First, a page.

Federal regulators have introduced a new set of voluntary guidelines for automakers, with the aim of minimizing the time drivers spend looking away from the road. The guidelines are hoped to help reduce car accidents caused by distracted driving.
In 2011, distracted driving contributed to approximately 3,000 fatalities and 387,000 injuries nationwide, according to Transportation Secretary Ray LaHood. Many such accidents occur when drivers are distracted by cellphones, navigation systems, stereos and other electronic devices inside their vehicles.
LaHood says the government's recommendations strike a balance between safety and innovation, CNN reported. After months of review, the voluntary guidelines were released on April 23, 2013. The recommendations include a request that new vehicles be equipped with on-board devices that drivers can operate with no more than fleeting glances away from the road.
Two-second rule for electronic devices
Specifically, the guidelines recommend that on-board electronic devices require drivers to remove their eyes from the road for no more than two seconds at a time, and for no more than 12 seconds total. The same suggested time limits apply to the amount of time that a driver's hand may be removed from the steering wheel to operate an on-board electronic device. The recommendations also specify that time-consuming functionalities like texting or browsing the internet should be disabled unless a vehicle is parked.
The voluntary guidelines apply to a wide range of devices that are included in many new vehicles but are considered secondary to the task of driving, CNN reported. Examples of devices covered by the guidelines include hands-free cellphones, navigation equipment, DVD players and internet services. Separate guidelines are being developed for portable and after-market electronic devices, as well as for hand-held cellphones, which are discouraged by the DOT.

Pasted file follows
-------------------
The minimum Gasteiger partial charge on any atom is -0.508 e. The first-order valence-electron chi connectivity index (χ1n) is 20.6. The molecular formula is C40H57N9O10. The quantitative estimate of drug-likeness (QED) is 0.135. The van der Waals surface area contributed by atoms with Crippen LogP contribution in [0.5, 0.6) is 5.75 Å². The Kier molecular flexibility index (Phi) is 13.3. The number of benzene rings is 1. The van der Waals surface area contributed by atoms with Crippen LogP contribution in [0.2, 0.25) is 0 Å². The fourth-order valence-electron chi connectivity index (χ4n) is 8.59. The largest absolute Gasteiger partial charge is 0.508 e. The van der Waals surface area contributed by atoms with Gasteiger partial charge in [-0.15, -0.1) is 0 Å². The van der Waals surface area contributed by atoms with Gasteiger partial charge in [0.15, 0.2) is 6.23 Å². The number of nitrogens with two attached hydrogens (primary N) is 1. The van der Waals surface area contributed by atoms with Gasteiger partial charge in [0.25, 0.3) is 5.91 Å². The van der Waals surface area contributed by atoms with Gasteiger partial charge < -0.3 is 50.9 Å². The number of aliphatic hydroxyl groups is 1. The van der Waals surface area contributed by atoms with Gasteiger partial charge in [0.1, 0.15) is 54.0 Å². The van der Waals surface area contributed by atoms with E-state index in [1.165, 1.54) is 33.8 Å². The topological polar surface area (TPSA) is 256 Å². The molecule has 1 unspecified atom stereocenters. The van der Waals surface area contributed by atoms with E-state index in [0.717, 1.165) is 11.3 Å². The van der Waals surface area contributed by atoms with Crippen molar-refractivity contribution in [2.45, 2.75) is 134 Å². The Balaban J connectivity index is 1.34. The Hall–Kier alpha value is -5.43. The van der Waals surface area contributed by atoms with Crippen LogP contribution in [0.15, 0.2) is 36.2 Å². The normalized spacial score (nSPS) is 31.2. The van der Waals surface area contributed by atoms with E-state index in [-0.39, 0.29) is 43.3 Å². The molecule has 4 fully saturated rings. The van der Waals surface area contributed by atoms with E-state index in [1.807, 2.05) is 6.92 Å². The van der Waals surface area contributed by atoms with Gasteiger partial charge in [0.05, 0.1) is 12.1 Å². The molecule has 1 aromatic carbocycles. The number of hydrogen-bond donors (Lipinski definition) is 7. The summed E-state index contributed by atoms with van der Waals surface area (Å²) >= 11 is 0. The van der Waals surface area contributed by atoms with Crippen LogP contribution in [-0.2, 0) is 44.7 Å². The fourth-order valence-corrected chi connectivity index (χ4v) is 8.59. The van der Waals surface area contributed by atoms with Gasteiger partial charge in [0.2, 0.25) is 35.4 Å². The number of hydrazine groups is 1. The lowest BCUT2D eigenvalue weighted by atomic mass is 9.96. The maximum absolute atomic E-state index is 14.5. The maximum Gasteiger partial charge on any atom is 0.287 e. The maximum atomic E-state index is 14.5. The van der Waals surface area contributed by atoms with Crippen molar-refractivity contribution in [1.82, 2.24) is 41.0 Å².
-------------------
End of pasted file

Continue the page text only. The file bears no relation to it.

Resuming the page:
New Jersey distracted driving laws
In New Jersey, the law prohibits drivers from talking or texting on hand-held cellphones while operating a motor vehicle. A new distracted driving measure was recently approved by the New Jersey Assembly. Known as Nikki's Law, the legislation would require signs to be posted along New Jersey highways to remind passersby that distracted driving is against the law. The bill was named in honor of a New Jersey teen who died in 2012 car crash in which distracted driving is thought to have been a factor.
When distracted driving leads to injuries or fatalities in New Jersey, the law provides that an at-fault driver can be held liable to those who are harmed by his or her negligence. People who have been injured or lost a loved one in a New Jersey traffic accident should speak with a knowledgeable personal injury lawyer to learn more about the possibility of pursuing compensation for their injuries, lost income, medical expenses and other harm caused by the crash.